8 April 2009

6 Megapixels and ISO 204,800

Let's start with a question: Of all the images you take, how many of them do you print? If you're like me, the answer is a very low percentage. Ok, of those images you print, how big do they go? A5? A4? A3? Bigger than A3? 
So, we have just found out that most likely, you print your a few images generally around A4 with the odd A3. 

Now, thinking about the pictures you don't print. How many of these do you display on the web or on a screen/TV, be it HD or otherwise? I'd bet it's a much higher number.

So why do you want 21.1Megapixels? Or even 10Megapixels? If a full HD screen is around 2Megapixels and computer monitors don't do much above 2.3Megapixels (and that's assuming you've got a really high res screen as in 1920x1200) and most post generally work at 1.9Megapixels or less. 

Well, I know you can't choose what you're going to do with your images before you shoot them, but if the bulk of them are going to be on the web/screen then why do we seem to want more and more megapixels? Why do the manufacturers keep giving us more and more? 

How good would it be to have a 6 Megapixel full-frame camera with ISO 51,200 or ISO 102,400 or even ISO 204,800 producing super clean images with no noise because of the larger pixels and advanced noise processing now available? If you could take all the features we have on a camera today and put it on a camera with that sort of resolution, it won't win the resolution race but it would be an incredibly popular camera with the vast majority of photographers. 

Just think back to the EOS 10D. Each time a new camera comes out we tend to re-base what we consider the ideal resolution, but back around the EOS 10D 6 Megapixels was considered enough for most use. And if you combine it with images that show no noise at all until you reach frankly ridiculous ISO levels, you'd be able to interpolate to bigger sizes for the odd occasion when you might need it to print an A3 or bigger with no hassle at all. And the flip side to that coin is that you don't go around shooting 22MB files and cluttering up hard disk drives all over the shop with data that you quite simply don't need.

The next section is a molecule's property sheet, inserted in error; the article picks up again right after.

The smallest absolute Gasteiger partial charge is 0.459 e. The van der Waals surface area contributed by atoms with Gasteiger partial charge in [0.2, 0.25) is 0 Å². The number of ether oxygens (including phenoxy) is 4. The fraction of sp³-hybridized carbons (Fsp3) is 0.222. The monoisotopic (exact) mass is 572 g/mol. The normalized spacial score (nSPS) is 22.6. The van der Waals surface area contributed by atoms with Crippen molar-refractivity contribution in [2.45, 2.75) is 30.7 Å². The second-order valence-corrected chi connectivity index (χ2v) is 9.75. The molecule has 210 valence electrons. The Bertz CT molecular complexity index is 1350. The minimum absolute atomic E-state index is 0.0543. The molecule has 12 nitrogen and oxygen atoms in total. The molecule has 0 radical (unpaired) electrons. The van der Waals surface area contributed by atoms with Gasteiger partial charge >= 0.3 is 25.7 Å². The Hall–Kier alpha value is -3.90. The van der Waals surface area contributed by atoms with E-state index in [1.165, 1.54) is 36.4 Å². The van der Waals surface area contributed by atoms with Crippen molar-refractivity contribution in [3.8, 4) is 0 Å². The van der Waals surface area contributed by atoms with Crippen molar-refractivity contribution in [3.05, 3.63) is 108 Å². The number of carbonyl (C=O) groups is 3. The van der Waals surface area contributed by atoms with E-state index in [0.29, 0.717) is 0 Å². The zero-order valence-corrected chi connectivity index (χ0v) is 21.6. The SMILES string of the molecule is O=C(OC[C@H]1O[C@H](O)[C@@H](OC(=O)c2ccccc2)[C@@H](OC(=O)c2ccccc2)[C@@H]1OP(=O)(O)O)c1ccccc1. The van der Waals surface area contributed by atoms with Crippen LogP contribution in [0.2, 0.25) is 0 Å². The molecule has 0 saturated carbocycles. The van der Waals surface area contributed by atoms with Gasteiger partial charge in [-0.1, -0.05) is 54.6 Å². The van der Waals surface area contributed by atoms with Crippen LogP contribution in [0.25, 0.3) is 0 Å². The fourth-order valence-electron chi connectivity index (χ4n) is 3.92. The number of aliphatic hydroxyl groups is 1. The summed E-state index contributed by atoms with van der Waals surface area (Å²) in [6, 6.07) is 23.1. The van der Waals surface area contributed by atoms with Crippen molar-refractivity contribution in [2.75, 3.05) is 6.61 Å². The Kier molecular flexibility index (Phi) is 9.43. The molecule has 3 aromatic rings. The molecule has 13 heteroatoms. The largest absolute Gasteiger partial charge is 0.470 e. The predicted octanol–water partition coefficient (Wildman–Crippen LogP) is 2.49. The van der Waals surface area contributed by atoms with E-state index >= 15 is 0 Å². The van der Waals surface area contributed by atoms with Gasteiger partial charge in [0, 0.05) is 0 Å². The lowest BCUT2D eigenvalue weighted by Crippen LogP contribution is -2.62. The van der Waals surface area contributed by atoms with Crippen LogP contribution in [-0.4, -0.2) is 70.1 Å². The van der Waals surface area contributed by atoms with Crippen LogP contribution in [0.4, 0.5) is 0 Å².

What do you think? Are we barking up the wrong tree or should we be campaigning for this kind of camera? You know, one with a full-frame 6 Megapixel sensor, gapless microlenses, DIGIC 4 processor, ISO 204,800 as a standard rather than expansion, full HD movie (with exposure and frame control!), Live View, 10fps and the AF system from a fixed EOS-1D Mark III? 

Would you buy it? Let us know your thoughts...and answers to the questions at the top!



Anonymous said...

I always found the 30D's 8MP to be enough for my work, which included A4 prints. More pixels don't really interest me, but genuine low-noise pixels even at high ISOs would be a huge win.

I think the camera manufacturers have lost their way some. I remember with the 50D, Canon were saying how they've improved the noise reduction and given you finer control of it - which is fine, but I'd sooner have clean images coming off the sensor and not-apply detail-robbing noise reduction.

Having said that, if we must have image noise :) then I'd sooner it was luminance noise, which is less ugly than chroma noise. The 30D seemed to be quite good for this.

edmond terakopian said...

So very true. My first professional SLR was 1 megapixel (and admittedly terrible!!). However, the second one, a Nikon D1H was 2.6 megapixels and was absolutely perfect for newspaper and even the odd exhibition print.
When I switched over to Canon's 1D MkII at 8 megapixels, I couldn't ever imagine having or needing more - although I do now have 5D MkII bodies (which are stunning).
I do agree though; give me lower megapixels but higher ASAs and faster drives. This is more true for compacts; I'd love the G11 to be a 6-8 megapixel camera which shot super cleanly at 3200ASA.